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The 17 Steps: A Case of Identity

The 17 Steps: A Case of Identity

Seventeen thoughts for further ponderance of the case at hand – A Case of Identity (IDEN)

I found Sherlock Holmes half asleep. – Illustration by Sidney Paget in The Strand Magazine September 1891

FRIENDS WITH THINGS IN COMMON
In this tale Watson refers to Holmes’s “position of unofficial adviser and helper to everybody who is absolutely puzzled, throughout three continents.”

Does this coincide with Watson’s 3 continents? Is this also, perhaps, evidence that Watson was in the habit of seducing Holmes’s clients? And while we’ve often mused upon the identity of Watson’s three continents, what were Holmes’s three?

THAT’S A PLUMB GOOD BUSINESS YA GOT THAR!
Miss Mary Sutherland tells us, “Father was a plumber in the Tottenham Court Road, and he left a tidy business behind him, which mother carried on with Mr. Hardy, the foreman; but when Mr. Windibank came he made her sell the business. . . . They got ₤4700 for the goodwill and interest . . .”

Nearly 5000 pounds for a plumber’s business without a plumber? Perhaps Escott’s “rising business” in CHAS shouldn’t have been abandoned so hastily by Holmes! How big a business must Sutherland have owned? How many more employees besides Hardy the foreman might he have had?

WITH POUND SIGNS IN HIS EYES
“You interest me extremely,” Holmes says before he hears anything at all about Miss Sutherland’s problem, but having just heard about her monetary situation. Was the rent due at 221B? Were his royal clients giving him too many baubles and not enough cash? Or is Holmes just greedy?

BUT MAYBE IT WASN’T THE MONEY
“Quite an interesting study, that maiden,” he observed. “I found her more interesting than her little problem.” Compare this statement to Sherlock’s comments after Mary Morstan leaves in SIGN, as he barely notices she’s female. Is Sutherland the anti-Morstan? Does Holmes actually find her attractive? Is there significance in the fact that Sutherland is the only female in the Canon that Holmes refers to with old-fashioned gallantry as “a maiden”? Could Watson’s Irene Adler praises have been red herrings to cover Holmes’s true love?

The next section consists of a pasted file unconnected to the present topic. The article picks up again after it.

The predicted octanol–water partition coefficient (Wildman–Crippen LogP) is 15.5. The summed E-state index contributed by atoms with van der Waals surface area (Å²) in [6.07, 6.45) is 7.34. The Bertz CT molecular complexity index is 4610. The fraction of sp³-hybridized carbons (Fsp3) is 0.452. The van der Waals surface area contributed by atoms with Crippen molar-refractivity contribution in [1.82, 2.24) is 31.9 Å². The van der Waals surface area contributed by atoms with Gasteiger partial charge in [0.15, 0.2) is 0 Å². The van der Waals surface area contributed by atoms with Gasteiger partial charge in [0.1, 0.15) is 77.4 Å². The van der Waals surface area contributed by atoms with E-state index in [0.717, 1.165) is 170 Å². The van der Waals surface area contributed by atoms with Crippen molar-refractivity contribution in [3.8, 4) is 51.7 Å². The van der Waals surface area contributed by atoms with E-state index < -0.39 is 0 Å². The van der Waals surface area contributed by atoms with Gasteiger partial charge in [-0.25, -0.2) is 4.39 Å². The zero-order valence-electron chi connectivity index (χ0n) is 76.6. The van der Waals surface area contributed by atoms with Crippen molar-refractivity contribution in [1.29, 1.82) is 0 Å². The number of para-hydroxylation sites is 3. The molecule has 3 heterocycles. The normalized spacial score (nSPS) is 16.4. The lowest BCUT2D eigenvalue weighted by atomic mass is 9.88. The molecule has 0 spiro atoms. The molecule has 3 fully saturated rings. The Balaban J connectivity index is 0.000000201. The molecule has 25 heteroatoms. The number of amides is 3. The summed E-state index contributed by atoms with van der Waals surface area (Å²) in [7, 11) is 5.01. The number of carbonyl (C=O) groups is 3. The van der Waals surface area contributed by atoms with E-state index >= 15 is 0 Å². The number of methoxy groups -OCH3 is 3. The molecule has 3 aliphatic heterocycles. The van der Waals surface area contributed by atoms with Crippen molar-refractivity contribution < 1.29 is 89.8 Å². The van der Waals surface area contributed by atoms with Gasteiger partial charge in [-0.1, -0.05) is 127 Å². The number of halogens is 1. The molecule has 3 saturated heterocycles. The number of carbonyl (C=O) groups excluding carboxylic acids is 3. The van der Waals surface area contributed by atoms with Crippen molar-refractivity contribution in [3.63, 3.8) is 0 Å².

YOU SEE BUT YOU DO NOT . . . WELL, MAYBE YOU DO OBSERVE!
“Well, she had a slate-coloured, broad-brimmed straw hat, with a feather of a brickish red. Her jacket was black, with black beads sewn upon it, and a fringe of little black jet ornaments. Her dress was brown, rather darker than coffee colour, with a little purple plush at the neck and sleeves. Her gloves were grayish and were worn through at the right forefinger. Her boots I didn’t observe. She had small round, hanging gold earrings, and a general air of being fairly well-to-do in a vulgar, comfortable, easy-going way.”
Who says Watson does not observe? Is this amazing attention to detail a sign that Watson was actually learning under Holmes’s tutelage?

The critique from his teacher isn’t too bad, for Holmes: “It is true that you have missed everything of importance, but you have hit upon the method, and you have a quick eye for colour.” Watson has actually hit upon Holmes’s method! Did Watson attempt to be a true partner in the detective business, before eventually settling in as chronicler and publicist? Is this part of a larger pattern of Holmes the teacher/Watson the student running throughout the tales?

THE BROTHER, THE UNCLE, OR COUSIN EARL?
“It is just as well that we should do business with the male relatives,” Holmes announces as he’s about to wrap up the case. Why the plural? Is he making a policy statement for the future, or had Holmes contacted other male relatives of Mary Sutherland in hopes of letting them finish the thrashing that Holmes almost starts on Windibank?

EVERYBODY HAS TO IMPRESS SOMEBODY
For an ice-cold reasoning machine, Holmes does seem to make an effort to show off his new snuff-box and ring to his friend. And why not? If your best friend stops over after you’ve recently been given some pretty swanky merchandise (in contrast to your “homely ways and simple life” as Watson puts it), wouldn’t you show it off? And would you do it as Holmes did, or just say, “Hey, Watson, look at this neat snuffbox I got!”

Or was Holmes just wearing a pricey ring around the house and waving a jewelled snuffbox without thinking about it?

CALLING DR. QWERTY!
“I find that I can do pretty well with what I earn at typewriting. It brings me twopence a sheet, and I can often do from fifteen to twenty sheets in a day.” Fifteen to twenty sheets a day? Was this a reasonable speed for a Victorian typist? How long a day was she putting in? And was she using all ten fingers, or was the whole world still hunting and pecking back then?

THE GASFITTER’S CINDERELLA
Mary Sutherland meets her Prince Charming at the gasfitter’s ball. Sounds like dancing, but what kind of band were the gasfitters likely to have at their ball? A couple of fiddles and a tambourine? We always see the grand affairs of royalty in movies, but what was the typical combo of the working man’s dance party?